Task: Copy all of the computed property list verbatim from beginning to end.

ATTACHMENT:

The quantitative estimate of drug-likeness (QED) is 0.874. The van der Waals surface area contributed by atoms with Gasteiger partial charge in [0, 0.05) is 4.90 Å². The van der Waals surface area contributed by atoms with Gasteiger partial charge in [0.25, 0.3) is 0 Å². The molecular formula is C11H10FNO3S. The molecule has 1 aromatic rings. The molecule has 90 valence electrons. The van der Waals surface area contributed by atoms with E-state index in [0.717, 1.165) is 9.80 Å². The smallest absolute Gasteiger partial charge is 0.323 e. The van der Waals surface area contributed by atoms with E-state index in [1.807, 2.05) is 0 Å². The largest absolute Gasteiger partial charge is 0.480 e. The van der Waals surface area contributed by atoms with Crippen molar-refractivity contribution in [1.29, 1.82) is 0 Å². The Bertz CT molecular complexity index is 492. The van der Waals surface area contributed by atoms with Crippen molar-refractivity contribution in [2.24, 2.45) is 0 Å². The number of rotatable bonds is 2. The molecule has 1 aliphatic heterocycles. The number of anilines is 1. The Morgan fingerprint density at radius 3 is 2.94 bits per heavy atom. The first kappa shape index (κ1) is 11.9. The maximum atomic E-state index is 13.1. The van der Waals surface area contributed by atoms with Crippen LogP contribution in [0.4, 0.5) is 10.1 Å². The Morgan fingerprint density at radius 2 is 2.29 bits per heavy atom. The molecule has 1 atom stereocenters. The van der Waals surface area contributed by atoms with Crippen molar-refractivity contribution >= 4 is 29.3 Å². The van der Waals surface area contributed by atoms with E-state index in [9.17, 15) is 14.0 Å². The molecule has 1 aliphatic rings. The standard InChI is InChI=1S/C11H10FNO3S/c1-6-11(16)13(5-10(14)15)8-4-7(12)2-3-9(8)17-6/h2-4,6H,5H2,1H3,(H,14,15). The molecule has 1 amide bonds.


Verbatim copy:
The quantitative estimate of drug-likeness (QED) is 0.874. The van der Waals surface area contributed by atoms with Gasteiger partial charge in [0, 0.05) is 4.90 Å². The van der Waals surface area contributed by atoms with Gasteiger partial charge in [0.25, 0.3) is 0 Å². The molecular formula is C11H10FNO3S. The molecule has 1 aromatic rings. The molecule has 90 valence electrons. The van der Waals surface area contributed by atoms with E-state index in [0.717, 1.165) is 9.80 Å². The smallest absolute Gasteiger partial charge is 0.323 e. The van der Waals surface area contributed by atoms with E-state index in [1.807, 2.05) is 0 Å². The largest absolute Gasteiger partial charge is 0.480 e. The van der Waals surface area contributed by atoms with Crippen molar-refractivity contribution in [1.29, 1.82) is 0 Å². The Bertz CT molecular complexity index is 492. The van der Waals surface area contributed by atoms with Crippen molar-refractivity contribution in [2.24, 2.45) is 0 Å². The number of rotatable bonds is 2. The molecule has 1 aliphatic heterocycles. The number of anilines is 1. The Morgan fingerprint density at radius 3 is 2.94 bits per heavy atom. The first kappa shape index (κ1) is 11.9. The maximum atomic E-state index is 13.1. The van der Waals surface area contributed by atoms with Crippen LogP contribution in [0.4, 0.5) is 10.1 Å². The Morgan fingerprint density at radius 2 is 2.29 bits per heavy atom. The molecule has 1 atom stereocenters. The van der Waals surface area contributed by atoms with Crippen molar-refractivity contribution >= 4 is 29.3 Å². The van der Waals surface area contributed by atoms with E-state index in [9.17, 15) is 14.0 Å². The molecule has 1 aliphatic rings. The standard InChI is InChI=1S/C11H10FNO3S/c1-6-11(16)13(5-10(14)15)8-4-7(12)2-3-9(8)17-6/h2-4,6H,5H2,1H3,(H,14,15). The molecule has 1 amide bonds.